Linux: Should You Use Twice the Amount of Ram as Swap Space?

Linux and other Unix-like operating systems use the term “swap” to describe both the act of moving memory pages between RAM and disk and the region of a disk the pages are stored on. It is common to use a whole partition of a hard disk for swapping. However, with the 2.6 Linux kernel, swap files are just as fast as swap partitions. Now, many admins (both Windows and Linux/UNIX) follow an old rule of thumb that your swap partition should be twice the size of your main system RAM. Let us say I’ve 32GB RAM, should I set swap space to 64 GB? Is 64 GB of swap space required? How big should your Linux / UNIX swap space be?

Old dumb memory managers

I think the ‘2x swap space’ rule came from Old Solaris and Windows admins. Also, earlier memory managers were very badly designed. There were not very smart. Today, we have very smart and intelligent memory manager for both Linux and UNIX.

Nonsense rule: Twice the size of your main system RAM for Servers

According to OpenBSD FAQ:

Many people follow an old rule of thumb that your swap partition should be twice the size of your main system RAM. This rule is nonsense. On a modern system, that’s a LOT of swap, most people prefer that their systems never swap. You don’t want your system to ever run out of RAM+swap, but you usually would rather have enough RAM in the system so it doesn’t need to swap.

Select right size for your setup

Here is my rule for normal server (Web / Mail etc):

  1. Swap space == Equal RAM size (if RAM
  2. Swap space == 2GB size (if RAM > 2GB)

My friend who is a true Oracle GURU recommends something as follows for heavy duty Oracle server with fast storage such as RAID 10:

  1. Swap space == Equal RAM size (if RAM
  2. Swap space == 0.50 times the size of RAM (if RAM > 8GB)

Red Hat Recommendation

Red hat recommends setting as follows for RHEL 5/6:

The reality is the amount of swap space a system needs is not really a function of the amount of RAM it has but rather the memory workload that is running on that system. A Red Hat Enterprise Linux 5 system will run just fine with no swap space at all as long as the sum of anonymous memory and system V shared memory is less than about 3/4 the amount of RAM. In this case the system will simply lock the anonymous and system V shared memory into RAM and use the remaining RAM for caching file system data so when memory is exhausted the kernel only reclaims pagecache memory.

Considering that 1) At installation time when configuring the swap space there is no easy way to predetermine the memory a workload will require, and 2) The more RAM a system has the less swap space it typically needs, a better swap space

  1. Systems with 4GB of ram or less require a minimum of 2GB of swap space
  2. Systems with 4GB to 16GB of ram require a minimum of 4GB of swap space
  3. Systems with 16GB to 64GB of ram require a minimum of 8GB of swap space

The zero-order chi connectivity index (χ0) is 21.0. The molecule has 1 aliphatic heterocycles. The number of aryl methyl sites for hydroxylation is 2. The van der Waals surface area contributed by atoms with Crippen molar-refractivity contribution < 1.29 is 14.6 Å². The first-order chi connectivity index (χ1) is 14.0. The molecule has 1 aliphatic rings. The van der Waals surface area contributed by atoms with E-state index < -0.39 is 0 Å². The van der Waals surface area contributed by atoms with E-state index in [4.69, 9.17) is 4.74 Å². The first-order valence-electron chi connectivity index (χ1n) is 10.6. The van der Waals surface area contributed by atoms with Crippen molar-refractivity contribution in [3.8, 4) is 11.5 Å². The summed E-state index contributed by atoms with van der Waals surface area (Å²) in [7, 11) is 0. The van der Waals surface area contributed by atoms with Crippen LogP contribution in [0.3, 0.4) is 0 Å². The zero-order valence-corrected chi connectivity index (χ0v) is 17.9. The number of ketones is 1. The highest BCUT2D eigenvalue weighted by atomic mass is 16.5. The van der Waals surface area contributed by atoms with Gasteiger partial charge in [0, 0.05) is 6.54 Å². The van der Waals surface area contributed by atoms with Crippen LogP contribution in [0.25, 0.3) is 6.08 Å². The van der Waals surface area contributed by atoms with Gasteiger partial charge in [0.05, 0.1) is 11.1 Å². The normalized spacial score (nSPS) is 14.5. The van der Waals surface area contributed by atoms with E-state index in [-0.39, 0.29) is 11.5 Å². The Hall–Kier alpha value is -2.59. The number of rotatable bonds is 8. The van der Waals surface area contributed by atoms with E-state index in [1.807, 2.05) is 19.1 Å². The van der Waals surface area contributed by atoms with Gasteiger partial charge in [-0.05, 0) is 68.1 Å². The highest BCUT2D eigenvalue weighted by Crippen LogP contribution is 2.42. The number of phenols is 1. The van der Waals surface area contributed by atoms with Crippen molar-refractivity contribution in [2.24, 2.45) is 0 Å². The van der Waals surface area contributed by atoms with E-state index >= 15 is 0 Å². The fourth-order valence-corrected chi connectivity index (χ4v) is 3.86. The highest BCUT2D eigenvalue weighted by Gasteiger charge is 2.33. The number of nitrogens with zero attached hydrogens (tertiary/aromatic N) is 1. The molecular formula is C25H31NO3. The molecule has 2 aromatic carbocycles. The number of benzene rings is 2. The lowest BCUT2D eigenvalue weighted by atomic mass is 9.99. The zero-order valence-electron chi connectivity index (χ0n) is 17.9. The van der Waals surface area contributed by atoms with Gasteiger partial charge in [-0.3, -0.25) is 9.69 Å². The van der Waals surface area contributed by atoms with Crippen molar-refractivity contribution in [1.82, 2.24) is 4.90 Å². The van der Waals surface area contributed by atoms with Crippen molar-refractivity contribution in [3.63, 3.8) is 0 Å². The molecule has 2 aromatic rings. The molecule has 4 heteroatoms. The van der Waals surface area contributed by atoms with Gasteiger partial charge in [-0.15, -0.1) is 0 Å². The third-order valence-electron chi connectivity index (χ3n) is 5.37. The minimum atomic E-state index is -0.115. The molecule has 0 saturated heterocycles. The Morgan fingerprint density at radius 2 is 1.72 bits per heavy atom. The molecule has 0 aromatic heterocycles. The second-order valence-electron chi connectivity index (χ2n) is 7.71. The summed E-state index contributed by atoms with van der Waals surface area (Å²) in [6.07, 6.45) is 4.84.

4. Systems with 64GB to 256GB of ram require a minimum of 16GB of swap space

CentOS Linux 7.x and RHEL 7 recommends the following rules:

Fig.01: Recommended System Swap Space For Linux

Swap will just keep running servers…

Swap space will just keep operation running for a while on heavy duty servers by swapping process. You can always find out swap space utilization using any one of the following command:
cat /proc/swaps
swapon -s
free -m
top

See how to find out disk I/O and related information under Linux. In the end, you need to add more RAM, adjust software (like controlling Apache workers or using lighttpd web server to save RAM) or use some sort of load balancing.

You can rfer Linux kernel documentation for /proc/sys/vm/swappiness to fine tune swap space. It is also possible to add a swap space on Linux without creating a new partitions.

A note about Desktop and Laptop

If you are going to suspend to disk, then you need swap space more than actual RAM. For example, my laptop has 1GB RAM and swap is setup to 2GB. This only applies to Laptop or desktop but not to servers.

Kernel hackers need more swap space

If you are a kernel hacker (debugging and fixing kernel issues) and generating core dumps, you need twice the RAM swap space.

Conclusion

If Linux kernel is going to use more than 2GiB swap space at a time, all users will feel the heat. Either, you get more RAM (recommend) and move to faster storage to improve disk I/O. There are no rules, each setup and configuration is unique. Adjust values as per your requirements. Select amount of swap that is right for you.

What do you think? Please add your thoughts about ‘swap space’ in the comments below.

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74 comments… add one
  • Anand Jun 11, 2017 @ 4:32

    Swap is good, and should only be defined with Hard disk capabilities.

    Similarly, like ORACLE guru mentioned, it most important, that movement of data/data from your DMA, CPU and RAM.

    The calculation is dependent on Motherboard specs, RAM size and its frequency and finally on capabilities of hard disk.

    Solid State Drives with very small size upto 16 GB or 32 GB, can only be used with combination and swapping between general Hard drive and SSD + RAM.

    My experiment, was ad-hoc, but it was fruiteful and I am using for setup with private clould with Hyper-V and Oracle-VC.